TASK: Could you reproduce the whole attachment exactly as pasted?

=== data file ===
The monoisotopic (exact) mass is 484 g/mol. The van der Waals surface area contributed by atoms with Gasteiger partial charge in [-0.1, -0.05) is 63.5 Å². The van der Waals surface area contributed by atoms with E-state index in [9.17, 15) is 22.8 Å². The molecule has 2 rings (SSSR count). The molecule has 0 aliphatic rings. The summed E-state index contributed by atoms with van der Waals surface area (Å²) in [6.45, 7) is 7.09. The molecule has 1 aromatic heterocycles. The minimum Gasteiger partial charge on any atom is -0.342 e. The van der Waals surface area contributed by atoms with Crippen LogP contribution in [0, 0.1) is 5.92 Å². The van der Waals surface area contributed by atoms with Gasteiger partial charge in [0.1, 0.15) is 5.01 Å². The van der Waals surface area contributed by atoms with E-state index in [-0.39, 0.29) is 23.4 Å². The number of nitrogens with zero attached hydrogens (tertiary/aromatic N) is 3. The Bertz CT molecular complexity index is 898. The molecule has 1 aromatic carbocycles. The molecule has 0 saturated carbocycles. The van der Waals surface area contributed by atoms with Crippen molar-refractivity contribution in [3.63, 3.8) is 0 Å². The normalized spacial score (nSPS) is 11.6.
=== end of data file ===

The monoisotopic (exact) mass is 484 g/mol. The van der Waals surface area contributed by atoms with Gasteiger partial charge in [-0.1, -0.05) is 63.5 Å². The van der Waals surface area contributed by atoms with E-state index in [9.17, 15) is 22.8 Å². The molecule has 2 rings (SSSR count). The molecule has 0 aliphatic rings. The summed E-state index contributed by atoms with van der Waals surface area (Å²) in [6.45, 7) is 7.09. The molecule has 1 aromatic heterocycles. The minimum Gasteiger partial charge on any atom is -0.342 e. The van der Waals surface area contributed by atoms with Crippen LogP contribution in [0, 0.1) is 5.92 Å². The van der Waals surface area contributed by atoms with Gasteiger partial charge in [0.1, 0.15) is 5.01 Å². The van der Waals surface area contributed by atoms with E-state index in [-0.39, 0.29) is 23.4 Å². The number of nitrogens with zero attached hydrogens (tertiary/aromatic N) is 3. The Bertz CT molecular complexity index is 898. The molecule has 1 aromatic carbocycles. The molecule has 0 saturated carbocycles. The van der Waals surface area contributed by atoms with Crippen molar-refractivity contribution in [3.63, 3.8) is 0 Å². The normalized spacial score (nSPS) is 11.6.